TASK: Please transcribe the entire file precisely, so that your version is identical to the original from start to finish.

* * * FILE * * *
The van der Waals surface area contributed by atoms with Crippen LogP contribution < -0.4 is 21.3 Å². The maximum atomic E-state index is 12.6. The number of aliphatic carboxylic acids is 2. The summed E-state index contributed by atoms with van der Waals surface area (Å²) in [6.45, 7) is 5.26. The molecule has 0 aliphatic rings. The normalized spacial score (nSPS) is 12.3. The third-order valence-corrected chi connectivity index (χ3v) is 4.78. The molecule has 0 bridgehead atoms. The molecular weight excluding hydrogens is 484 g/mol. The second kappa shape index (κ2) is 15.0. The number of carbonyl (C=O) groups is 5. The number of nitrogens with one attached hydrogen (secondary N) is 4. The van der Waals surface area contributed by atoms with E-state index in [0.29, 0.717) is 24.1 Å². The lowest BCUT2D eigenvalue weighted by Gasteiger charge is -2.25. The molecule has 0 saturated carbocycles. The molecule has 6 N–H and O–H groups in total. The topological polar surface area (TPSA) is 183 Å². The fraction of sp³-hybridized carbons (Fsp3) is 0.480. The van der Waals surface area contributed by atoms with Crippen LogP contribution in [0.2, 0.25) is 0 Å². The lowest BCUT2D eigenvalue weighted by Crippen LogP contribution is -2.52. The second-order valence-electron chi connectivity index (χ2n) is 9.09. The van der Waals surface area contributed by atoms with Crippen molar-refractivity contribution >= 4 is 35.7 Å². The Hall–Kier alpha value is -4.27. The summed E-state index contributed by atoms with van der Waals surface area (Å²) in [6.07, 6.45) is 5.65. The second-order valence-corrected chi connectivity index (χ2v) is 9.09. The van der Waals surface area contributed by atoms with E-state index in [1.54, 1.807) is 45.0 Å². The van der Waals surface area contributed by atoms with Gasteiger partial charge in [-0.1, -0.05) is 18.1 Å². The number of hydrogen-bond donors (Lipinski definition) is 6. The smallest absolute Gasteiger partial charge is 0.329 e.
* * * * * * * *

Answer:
The van der Waals surface area contributed by atoms with Crippen LogP contribution < -0.4 is 21.3 Å². The maximum atomic E-state index is 12.6. The number of aliphatic carboxylic acids is 2. The summed E-state index contributed by atoms with van der Waals surface area (Å²) in [6.45, 7) is 5.26. The molecule has 0 aliphatic rings. The normalized spacial score (nSPS) is 12.3. The third-order valence-corrected chi connectivity index (χ3v) is 4.78. The molecule has 0 bridgehead atoms. The molecular weight excluding hydrogens is 484 g/mol. The second kappa shape index (κ2) is 15.0. The number of carbonyl (C=O) groups is 5. The number of nitrogens with one attached hydrogen (secondary N) is 4. The van der Waals surface area contributed by atoms with E-state index in [0.29, 0.717) is 24.1 Å². The lowest BCUT2D eigenvalue weighted by Gasteiger charge is -2.25. The molecule has 0 saturated carbocycles. The molecule has 6 N–H and O–H groups in total. The topological polar surface area (TPSA) is 183 Å². The fraction of sp³-hybridized carbons (Fsp3) is 0.480. The van der Waals surface area contributed by atoms with Crippen LogP contribution in [0.2, 0.25) is 0 Å². The lowest BCUT2D eigenvalue weighted by Crippen LogP contribution is -2.52. The second-order valence-electron chi connectivity index (χ2n) is 9.09. The van der Waals surface area contributed by atoms with Crippen molar-refractivity contribution >= 4 is 35.7 Å². The Hall–Kier alpha value is -4.27. The summed E-state index contributed by atoms with van der Waals surface area (Å²) in [6.07, 6.45) is 5.65. The second-order valence-corrected chi connectivity index (χ2v) is 9.09. The van der Waals surface area contributed by atoms with E-state index in [1.54, 1.807) is 45.0 Å². The van der Waals surface area contributed by atoms with Gasteiger partial charge in [-0.1, -0.05) is 18.1 Å². The number of hydrogen-bond donors (Lipinski definition) is 6. The smallest absolute Gasteiger partial charge is 0.329 e.